What do Manchester novelist Winston Graham and master of suspense Alfred Hitchcock have in common?
The answer is the classic 1964 thriller movie Marnie, starring Sean Connery and Tippi Hedren.
Directed by Hitchcock, Marnie was based on the 1961 novel of the same name by Graham.
It told the story of tax consultant Marine ‘Marnie’ Edgar, who went on the run after stealing from her company only to be recognised by her new employer Mark Rutland, played by Connery.
He blackmails Marnie (Hedren) into marrying him, realising there are profound psychological reasons behind her fear of thunderstorms and the colour red.
The film reaches a climax – appropriately in a storm – as the traumas of Marnie’s childhood past are finally revealed by her mother. In true Hitchcock style, it transpires that Marnie killed a man defending her mother and blotted it out of her memory.
Marnie was very different to Graham’s most well-known series of novels – the Poldark saga. Set in 18th century Cornwall, they told of the struggles faced by former soldier Ross Poldark on his return from the American War of Independence.
He arrives home to find that his sweetheart Elizabeth has married his cousin – and his family’s mines are run down and derelict.
As he sets about restoring them, Ross weds Demelza Carne, an urchin he has taken into his home as a servant. They have five children, but in the background Ross still harbours a yearning for Elizabeth.
Cornwall was in Graham’s blood as his family moved from Manchester to Perranporth when he was 17. He had contracted pneumonia as a child and the sea air was thought to be beneficial for his health.
Graham was born at 66 Langdale Road, Victoria Park, on June 30th 1908. His father, Albert Grime, was a well-known tea importer and grocer.
Graham’s first love was always writing. When his father died after being weakened by a stroke, it was Graham’s mother who supported him while he tried to get his work published.
The breakthrough came in 1934 with the publication of his first novel The House with the Stained Glass Windows. It was a thriller about a guardian’s attempt to drive his ward mad because he had embezzled her fortune.
The first Poldark novel, Ross Poldark, went on sale in 1945. It proved popular with people seeking an escape from post-war austerity. Another 11 Poldark titles followed, ending with Bella Poldark in 2002.
Poldark hit its popularity peak when the BBC serialised the first seven novels on the prime Sunday evening TV slot from 1975 to 1977.
More than 14 million tuned in every week to see Robin Ellis play Ross and Angharad Rees portray Demelza. At one point, church services needed to be rescheduled so viewers wouldn’t miss an episode!
Ellis even wrote his own book about the making of the series, such was the public demand for all things Poldark.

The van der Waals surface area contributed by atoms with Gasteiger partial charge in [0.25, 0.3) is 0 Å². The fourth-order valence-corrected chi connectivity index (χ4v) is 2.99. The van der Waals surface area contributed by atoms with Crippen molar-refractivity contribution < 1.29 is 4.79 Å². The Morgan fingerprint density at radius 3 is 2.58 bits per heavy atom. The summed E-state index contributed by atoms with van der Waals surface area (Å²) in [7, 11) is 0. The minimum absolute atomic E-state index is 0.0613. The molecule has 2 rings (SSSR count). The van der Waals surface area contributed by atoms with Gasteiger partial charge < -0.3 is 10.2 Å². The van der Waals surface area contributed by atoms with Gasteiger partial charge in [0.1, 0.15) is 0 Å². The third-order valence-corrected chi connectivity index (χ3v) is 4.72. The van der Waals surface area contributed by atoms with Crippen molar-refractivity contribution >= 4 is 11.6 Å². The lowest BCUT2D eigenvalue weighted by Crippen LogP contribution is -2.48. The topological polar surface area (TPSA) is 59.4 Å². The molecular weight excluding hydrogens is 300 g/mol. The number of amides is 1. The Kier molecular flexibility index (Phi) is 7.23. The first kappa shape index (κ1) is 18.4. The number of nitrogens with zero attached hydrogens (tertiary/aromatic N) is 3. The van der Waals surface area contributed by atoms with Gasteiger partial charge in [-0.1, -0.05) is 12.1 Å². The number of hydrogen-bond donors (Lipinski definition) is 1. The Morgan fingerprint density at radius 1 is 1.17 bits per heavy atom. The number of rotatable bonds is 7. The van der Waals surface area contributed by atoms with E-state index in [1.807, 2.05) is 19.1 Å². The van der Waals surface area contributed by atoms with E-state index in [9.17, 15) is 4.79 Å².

Graham, though, hated the TV programme. He thought the depiction of Demelza was too promiscuous – and tried to get the series cancelled.
A second TV adaptation of the Poldark novels, starring Eleanor Tomlinson as Demelza and Aidan Turner as Ross, was screened by BBC1 from 2015 to 2019.
Other films based on Graham titles include Night Without Stars in 1951, Fortune is a Woman in 1957 and the 1962 Brazilian movie Socio de Alcova – a Portuguese version of the novel The Sleeping Partner.
British crime movie The Walking Stick, released in 1970, was based on Graham’s 1967 novel of the same name. It starred David Hemmings and Samantha Eggar as a couple planning to steal £200,000 from an antiques shop vault.
The film was probably most famous for its theme tune – Cavatina – played on classical guitar. It was used as the music for The Deer Hunter eight years later.
Graham, who changed his name from Grime to Graham by deed poll in 1947, often referred to himself as ‘the most successful unknown novelist in England’.
It was fair to say that he never sought the spotlight, preferring to live quietly in Cornwall and then East Sussex.
In spite of this, he was Chairman of the Society of Authors from 1967 to 1969 and a fellow of the Royal Society of Literature. He was also awarded the OBE in 1983.
Graham died in London in July 2003 at the age of 95. His autobiography, Memoirs of a Private Man, was published by Macmillan in the same year.
*Many more creative talents from the North West are recalled in Clive Hardy’s three Around Manchester books covering the 1950s, 60s and 70s.
Each book is packed with around 300 past images of Manchester along with fascinating insights and commentary from the author. Just go to our online shop to place your order or telephone the order hotline on 01928 503777.